It's a secret farmer Brian Hales doesn't hide. He loves a taste of the exotic.

Now his Wimbledon flock of exotic, rare and historic sheep has grown to 300, with 18 breeds represented.

"Wherever possible, I try to replicate their natural environment," he said.

The latest addition to the Hales flock are Stewart Island sheep.

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As the name suggests, these sheep came from Stewart Island and were thought to be extinct because of the Department of Conservation's eradication programme of feral animals from the island.

However six sheep were rescued by a hunter and sent to quarantine on the mainland.

"Classed as feral and historic, much of their background is unknown. However, it is thought that settlers from the Shetland Islands, off the coast of Scotland, brought them to Stewart Island in the 1870s," Brian said.

"The fibre of the sheep suggests they are pre-industrial revolution. It is inconsistent in form, super fine, crimped, four to six inches in length and is grey, blue or brown in colour, with the micron assessed at 24 to 25.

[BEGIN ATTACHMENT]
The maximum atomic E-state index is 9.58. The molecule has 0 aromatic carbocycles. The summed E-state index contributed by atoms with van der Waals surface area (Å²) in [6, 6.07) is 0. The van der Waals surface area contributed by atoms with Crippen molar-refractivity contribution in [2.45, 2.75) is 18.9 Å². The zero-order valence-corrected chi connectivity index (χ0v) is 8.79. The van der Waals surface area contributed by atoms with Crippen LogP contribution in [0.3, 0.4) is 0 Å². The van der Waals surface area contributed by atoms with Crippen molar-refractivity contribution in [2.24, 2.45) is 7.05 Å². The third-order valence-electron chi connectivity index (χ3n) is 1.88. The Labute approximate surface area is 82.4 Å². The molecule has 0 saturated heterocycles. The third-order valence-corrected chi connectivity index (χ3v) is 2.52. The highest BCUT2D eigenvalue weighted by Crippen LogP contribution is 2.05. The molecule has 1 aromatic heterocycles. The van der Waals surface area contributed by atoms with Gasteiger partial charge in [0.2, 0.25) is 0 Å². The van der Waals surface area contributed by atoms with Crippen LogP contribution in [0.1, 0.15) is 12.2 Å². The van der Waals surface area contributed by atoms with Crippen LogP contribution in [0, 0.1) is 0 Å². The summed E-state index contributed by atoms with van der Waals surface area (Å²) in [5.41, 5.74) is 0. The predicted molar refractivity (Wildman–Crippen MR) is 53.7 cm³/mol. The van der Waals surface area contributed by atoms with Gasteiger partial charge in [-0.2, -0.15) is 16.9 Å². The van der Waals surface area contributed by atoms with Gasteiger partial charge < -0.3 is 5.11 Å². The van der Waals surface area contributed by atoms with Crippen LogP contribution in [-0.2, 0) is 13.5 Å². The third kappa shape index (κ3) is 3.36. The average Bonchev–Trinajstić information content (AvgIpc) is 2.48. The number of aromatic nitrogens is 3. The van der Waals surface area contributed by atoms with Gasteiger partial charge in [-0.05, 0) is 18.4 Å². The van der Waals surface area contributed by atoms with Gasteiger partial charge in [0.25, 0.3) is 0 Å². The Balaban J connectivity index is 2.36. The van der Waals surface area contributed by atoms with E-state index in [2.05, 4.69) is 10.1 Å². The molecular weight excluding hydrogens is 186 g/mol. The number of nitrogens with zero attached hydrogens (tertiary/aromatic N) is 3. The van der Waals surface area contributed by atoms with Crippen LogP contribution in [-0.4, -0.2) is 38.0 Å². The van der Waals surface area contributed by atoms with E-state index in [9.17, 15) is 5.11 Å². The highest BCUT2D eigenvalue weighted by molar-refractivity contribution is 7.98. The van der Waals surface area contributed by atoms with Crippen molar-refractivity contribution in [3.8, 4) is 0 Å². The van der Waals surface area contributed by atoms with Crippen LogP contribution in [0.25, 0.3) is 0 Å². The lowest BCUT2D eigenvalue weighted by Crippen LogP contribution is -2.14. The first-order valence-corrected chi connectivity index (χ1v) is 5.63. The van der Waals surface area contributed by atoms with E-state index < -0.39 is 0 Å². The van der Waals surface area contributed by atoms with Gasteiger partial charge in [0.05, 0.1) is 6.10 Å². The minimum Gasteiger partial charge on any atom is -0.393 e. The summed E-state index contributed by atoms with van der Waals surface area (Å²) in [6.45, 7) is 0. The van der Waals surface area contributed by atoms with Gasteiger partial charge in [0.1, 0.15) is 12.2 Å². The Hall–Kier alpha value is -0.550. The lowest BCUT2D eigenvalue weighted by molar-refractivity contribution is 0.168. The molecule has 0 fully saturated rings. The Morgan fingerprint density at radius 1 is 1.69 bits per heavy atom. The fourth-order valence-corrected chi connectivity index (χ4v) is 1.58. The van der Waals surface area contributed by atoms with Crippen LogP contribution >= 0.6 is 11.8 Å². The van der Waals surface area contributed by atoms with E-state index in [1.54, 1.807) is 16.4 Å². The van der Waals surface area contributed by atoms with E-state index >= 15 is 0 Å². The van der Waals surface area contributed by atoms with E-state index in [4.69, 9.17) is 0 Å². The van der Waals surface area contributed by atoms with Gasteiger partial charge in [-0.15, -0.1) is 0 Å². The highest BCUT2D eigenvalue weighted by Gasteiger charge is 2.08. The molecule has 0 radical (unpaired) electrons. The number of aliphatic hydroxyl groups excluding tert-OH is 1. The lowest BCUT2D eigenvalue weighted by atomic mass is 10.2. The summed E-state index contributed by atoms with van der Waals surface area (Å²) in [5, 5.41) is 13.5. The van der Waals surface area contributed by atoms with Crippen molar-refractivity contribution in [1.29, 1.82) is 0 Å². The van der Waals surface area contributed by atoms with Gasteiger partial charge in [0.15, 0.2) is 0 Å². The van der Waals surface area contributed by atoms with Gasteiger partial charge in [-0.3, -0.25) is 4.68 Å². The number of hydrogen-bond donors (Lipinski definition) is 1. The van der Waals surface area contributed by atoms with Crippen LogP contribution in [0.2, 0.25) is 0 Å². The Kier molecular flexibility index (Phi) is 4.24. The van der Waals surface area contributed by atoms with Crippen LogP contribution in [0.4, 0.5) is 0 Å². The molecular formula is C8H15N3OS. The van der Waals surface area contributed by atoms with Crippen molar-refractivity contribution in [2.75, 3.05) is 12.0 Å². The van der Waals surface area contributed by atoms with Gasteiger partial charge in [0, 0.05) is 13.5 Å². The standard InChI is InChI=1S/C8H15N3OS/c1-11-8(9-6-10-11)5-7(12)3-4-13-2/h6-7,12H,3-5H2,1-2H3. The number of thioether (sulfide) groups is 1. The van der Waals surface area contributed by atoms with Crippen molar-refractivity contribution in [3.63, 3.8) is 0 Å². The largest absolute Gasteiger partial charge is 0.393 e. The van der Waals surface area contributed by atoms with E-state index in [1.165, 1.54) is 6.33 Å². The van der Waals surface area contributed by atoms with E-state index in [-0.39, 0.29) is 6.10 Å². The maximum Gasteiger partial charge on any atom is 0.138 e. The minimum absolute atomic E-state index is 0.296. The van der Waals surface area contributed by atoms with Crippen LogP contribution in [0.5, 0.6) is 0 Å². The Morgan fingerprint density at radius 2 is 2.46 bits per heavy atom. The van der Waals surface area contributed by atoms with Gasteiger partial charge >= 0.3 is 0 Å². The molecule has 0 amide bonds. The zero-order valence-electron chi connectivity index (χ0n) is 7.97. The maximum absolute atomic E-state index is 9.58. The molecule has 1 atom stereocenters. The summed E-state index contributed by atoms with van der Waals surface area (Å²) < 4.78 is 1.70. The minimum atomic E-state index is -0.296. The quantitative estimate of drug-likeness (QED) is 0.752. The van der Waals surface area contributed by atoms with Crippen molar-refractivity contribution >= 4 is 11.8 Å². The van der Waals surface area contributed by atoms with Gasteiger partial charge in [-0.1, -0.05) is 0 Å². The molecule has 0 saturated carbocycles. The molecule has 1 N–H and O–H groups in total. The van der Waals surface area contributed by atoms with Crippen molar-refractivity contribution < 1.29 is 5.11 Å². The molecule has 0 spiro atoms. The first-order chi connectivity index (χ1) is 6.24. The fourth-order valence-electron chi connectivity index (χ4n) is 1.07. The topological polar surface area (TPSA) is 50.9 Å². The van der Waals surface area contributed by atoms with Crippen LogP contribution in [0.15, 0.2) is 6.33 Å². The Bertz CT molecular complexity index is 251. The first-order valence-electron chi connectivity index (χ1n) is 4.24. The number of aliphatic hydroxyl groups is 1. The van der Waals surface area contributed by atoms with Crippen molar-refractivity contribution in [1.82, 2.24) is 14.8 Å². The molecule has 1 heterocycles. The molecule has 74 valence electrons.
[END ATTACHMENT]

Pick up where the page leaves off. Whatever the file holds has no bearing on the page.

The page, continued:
"Being feral for more than 100 years, it has retained its original characteristics without the influence of modern breeds, making it an ideal fibre for the cottage industry.

"I'm sure woolcrafters will drool."

The sheep are large, over 70kg, with a strong loin and rump. They have a fat tail which is cropped, and a white blaze. Rather than bleating, they bark, or make a grunting sound, or cough to warn of danger. They were easy to manage, Brian said.

"Thanks must be given to Ron and Kath Gallagher for their efforts in saving the Stewart Island sheep," Brian said.

"This year, a flock of about 26 Stewart Island sheep was given to the Rare Breeds Conservation Society to distribute throughout New Zealand.

"I have been fortunate enough to acquire seven of these sheep. Another six members of the society have also acquired Stewart Island sheep and are equally excited as I am to see their potential for the cottage industry.

"My Stewart Island sheep will be shorn at 11.30am on Sunday, October 7, by Richard Welch, at my annual exotic sheep shearing day.

"The fleeces will be thoroughly examined for their potential and will be made available at that point to enthusiastic crafters. They will love them."

Planning is well under way for Brian's annual exotic sheep day, with entry and his traditional country hospitality free.

Exotic and other and historic sheep breeds will be shorn, with expert advice and wool available for visitors.

"We will also be cooking in cafes using recipes suited to the exotic varieties," Brian said.